Skip to content


    Attention All WebMD Community Members:

    These message boards are closed to posting. Please head on over to our new WebMD Message Boards to check out and participate in the great conversations taking place:

    Your new WebMD Message Boards are now open!

    Making the move is as easy as 1-2-3.

    1. Head over to this page:

    2. Choose the tag from the drop-down menu that clicks most with you (and add it to any posts you create so others can easily find and sort through posts)

    3. Start posting

    Have questions? Email us anytime at

    Includes Expert Content
    What to Do?
    Anon_169050 posted:
    My grandmother (78) has been diagnosed with Alzheimers for a couple of years now. We noticed her memory loss for years but over the past couple of years she has thought that she was living an earlier time in her life. My grandfather is 78 and he has not dealt well with her illness. We've noticed my grandmother's hostility growing over the past year toward my grandfather and my mother whom my grandfather leans on a lot. It took a while for my three uncles to come to the realization that my grandmother truly is ill. My grandmother has been really hard on my grandfather and mother with her hostility (although I know it's the disease and not truly her). Two weeks ago my grandfather was admitted to the hospital. Well I have come to believe that he faked his symptoms just to get away from my grandmother. He was released from the hospital a week ago and my Mom has taken a leave from work to help take care of them. My mom spends every day with them and my uncles take turns spending nights. Today her hostility turned violent. She was hitting my grandfather and going to hit him with his walker. She thought that my Mom was some random woman that he was cheating on her with. He calls for help from my mother. She enters the room and my grandmother attacks her, punching her. My mom grabs the phone to call my uncle for help. My Mom later asks my grandfather if she was hitting him the night he was admitted to the hospital. He replied, 'It has been going on so long I can't remember.' My heart is broken for both of my grandparents. My question is, when you hit this point in the road what do you do? We tried to take care of them ourselves at there home. But after today I feel like we are incapable of caring for my grandmother.

    Med wise the Aricept made my grandmother worse. And the doc prescribed a nerve medicine but we can't get her to take anything.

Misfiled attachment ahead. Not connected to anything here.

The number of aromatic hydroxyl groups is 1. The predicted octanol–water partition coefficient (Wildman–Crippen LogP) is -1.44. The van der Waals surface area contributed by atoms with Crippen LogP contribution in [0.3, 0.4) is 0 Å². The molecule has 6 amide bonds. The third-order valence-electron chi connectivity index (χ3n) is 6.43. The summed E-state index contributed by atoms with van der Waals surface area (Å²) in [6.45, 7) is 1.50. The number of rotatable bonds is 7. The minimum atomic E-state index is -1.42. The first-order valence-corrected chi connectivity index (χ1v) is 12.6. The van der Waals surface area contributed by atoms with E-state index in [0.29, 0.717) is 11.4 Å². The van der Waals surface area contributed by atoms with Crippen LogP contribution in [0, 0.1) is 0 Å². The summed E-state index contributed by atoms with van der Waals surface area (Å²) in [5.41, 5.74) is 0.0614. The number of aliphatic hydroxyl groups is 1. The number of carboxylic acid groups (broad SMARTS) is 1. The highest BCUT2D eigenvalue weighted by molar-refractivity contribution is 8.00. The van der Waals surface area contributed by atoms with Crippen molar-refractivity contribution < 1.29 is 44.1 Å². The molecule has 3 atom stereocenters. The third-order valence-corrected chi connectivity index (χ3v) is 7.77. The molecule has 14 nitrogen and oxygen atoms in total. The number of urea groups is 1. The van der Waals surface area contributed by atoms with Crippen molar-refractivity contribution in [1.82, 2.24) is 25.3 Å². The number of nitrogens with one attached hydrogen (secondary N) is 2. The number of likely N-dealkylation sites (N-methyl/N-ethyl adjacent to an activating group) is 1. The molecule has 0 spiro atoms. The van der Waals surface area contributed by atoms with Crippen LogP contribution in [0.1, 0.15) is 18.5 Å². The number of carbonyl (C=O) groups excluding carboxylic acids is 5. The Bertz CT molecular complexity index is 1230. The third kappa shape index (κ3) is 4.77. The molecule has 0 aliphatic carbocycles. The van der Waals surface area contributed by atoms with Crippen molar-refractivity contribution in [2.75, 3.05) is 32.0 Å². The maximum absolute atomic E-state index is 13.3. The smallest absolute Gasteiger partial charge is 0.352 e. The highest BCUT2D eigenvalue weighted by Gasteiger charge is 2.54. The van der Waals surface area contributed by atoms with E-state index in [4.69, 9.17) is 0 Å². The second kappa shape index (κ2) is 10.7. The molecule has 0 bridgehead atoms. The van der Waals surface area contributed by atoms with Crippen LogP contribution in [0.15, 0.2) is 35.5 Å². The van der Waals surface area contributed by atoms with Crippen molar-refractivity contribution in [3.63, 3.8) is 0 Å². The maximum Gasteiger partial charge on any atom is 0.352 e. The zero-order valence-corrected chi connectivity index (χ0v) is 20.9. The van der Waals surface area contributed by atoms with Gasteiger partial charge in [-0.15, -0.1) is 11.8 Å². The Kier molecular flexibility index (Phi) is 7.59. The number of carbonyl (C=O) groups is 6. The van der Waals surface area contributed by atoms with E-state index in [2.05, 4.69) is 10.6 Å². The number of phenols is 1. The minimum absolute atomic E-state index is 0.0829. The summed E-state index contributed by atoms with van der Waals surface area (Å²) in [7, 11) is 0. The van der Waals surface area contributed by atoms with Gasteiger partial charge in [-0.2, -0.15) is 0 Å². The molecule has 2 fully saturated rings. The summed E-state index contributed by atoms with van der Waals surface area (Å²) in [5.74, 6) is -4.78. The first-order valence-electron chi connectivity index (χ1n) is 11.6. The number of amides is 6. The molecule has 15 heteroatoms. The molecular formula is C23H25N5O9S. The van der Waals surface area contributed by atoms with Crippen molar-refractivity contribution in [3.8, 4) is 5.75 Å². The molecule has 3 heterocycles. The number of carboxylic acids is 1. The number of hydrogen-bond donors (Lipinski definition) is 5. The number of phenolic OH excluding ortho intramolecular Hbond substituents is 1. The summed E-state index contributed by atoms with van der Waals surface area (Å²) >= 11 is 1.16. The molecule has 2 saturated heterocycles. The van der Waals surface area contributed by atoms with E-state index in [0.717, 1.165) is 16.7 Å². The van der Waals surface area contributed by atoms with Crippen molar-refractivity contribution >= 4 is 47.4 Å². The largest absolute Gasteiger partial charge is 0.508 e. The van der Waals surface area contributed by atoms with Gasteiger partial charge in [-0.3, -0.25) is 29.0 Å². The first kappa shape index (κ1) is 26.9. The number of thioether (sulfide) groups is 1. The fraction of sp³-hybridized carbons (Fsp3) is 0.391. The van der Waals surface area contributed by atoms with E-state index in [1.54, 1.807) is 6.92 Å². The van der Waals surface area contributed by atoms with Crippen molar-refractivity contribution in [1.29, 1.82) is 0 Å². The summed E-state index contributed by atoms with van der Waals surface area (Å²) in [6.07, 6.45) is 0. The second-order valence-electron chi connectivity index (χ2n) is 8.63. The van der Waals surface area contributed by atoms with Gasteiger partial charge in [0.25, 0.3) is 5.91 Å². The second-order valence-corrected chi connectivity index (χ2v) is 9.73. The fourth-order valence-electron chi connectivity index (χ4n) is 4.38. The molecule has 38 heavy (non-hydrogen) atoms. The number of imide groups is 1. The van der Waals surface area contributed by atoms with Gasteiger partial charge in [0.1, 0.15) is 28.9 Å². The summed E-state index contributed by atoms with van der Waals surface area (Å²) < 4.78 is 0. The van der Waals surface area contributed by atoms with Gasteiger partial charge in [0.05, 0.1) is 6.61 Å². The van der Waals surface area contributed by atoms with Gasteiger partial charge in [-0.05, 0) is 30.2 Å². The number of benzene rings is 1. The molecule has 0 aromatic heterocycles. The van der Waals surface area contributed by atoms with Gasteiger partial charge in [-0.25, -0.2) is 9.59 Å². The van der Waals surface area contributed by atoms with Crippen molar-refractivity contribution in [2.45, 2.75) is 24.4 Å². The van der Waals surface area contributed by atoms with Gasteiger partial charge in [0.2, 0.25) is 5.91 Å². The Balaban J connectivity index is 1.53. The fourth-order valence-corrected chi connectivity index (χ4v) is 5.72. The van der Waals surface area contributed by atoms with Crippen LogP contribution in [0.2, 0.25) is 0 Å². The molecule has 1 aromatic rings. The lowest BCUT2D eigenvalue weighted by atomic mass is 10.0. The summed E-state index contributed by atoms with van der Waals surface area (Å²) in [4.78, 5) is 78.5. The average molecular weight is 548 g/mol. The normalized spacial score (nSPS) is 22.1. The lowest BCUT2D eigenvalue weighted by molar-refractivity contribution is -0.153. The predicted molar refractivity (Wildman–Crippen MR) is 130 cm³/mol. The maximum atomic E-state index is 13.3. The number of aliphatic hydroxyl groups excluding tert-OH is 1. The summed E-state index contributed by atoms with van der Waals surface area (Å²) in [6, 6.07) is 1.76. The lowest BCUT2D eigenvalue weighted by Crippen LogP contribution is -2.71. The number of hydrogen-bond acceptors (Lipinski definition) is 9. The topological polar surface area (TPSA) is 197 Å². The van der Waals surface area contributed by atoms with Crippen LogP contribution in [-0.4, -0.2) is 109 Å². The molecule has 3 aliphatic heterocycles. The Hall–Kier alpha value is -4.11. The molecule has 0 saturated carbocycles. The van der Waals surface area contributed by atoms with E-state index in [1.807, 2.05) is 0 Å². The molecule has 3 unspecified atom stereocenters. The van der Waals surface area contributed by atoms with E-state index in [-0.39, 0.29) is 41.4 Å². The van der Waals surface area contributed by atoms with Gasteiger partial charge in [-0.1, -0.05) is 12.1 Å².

davedsel57 responded:

    I am so sorry this is happening to your family.

    I think I would suggest that your mom and/or her brothers speak with your grandmother's doctor asap and explain how violent she is. Perhaps it is time to admit her into the hospital for a thorough evaluation and to try and treat her so she is no longer violent.

    I pray your grandmother can get the treatment she needs soon.
    Click on my user name or avatar picture to read my story.

    Blessings, Dave
    cjh1203 responded:
    Like Dave, I'm terribly sorry that your family is having to deal with this.

    My uncle had Alzheimer's and went through quite a long period where he was violent with my aunt, to the point that she would have to call the police. He chased her around with knives several times, and often threatened to kill her or himself. She rarely mentioned it, but her daughter let us know.

    Finally, he was put on an anti-psychotic that stopped the violence. As Dave said, your grandmother really needs to be evaluated. If causes other than Alzheimer's are ruled out, there should be medications that can help. Anti-psychotics can have serious side effects, especially in people with dementia, but the benefit may outweigh the risks.

    Your grandfather and mother should not have to live with this for one more day. This needs to be treated as an emergency. Ideally, your grandmother's doctor will see her immediately. If he/she can't, call your local Alzheimer's Association or Council on Aging, ask them for help, and let them know it's urgent.

    Best of luck to you and your family. Please let us know what happens.

    Anon_169050 replied to davedsel57's response: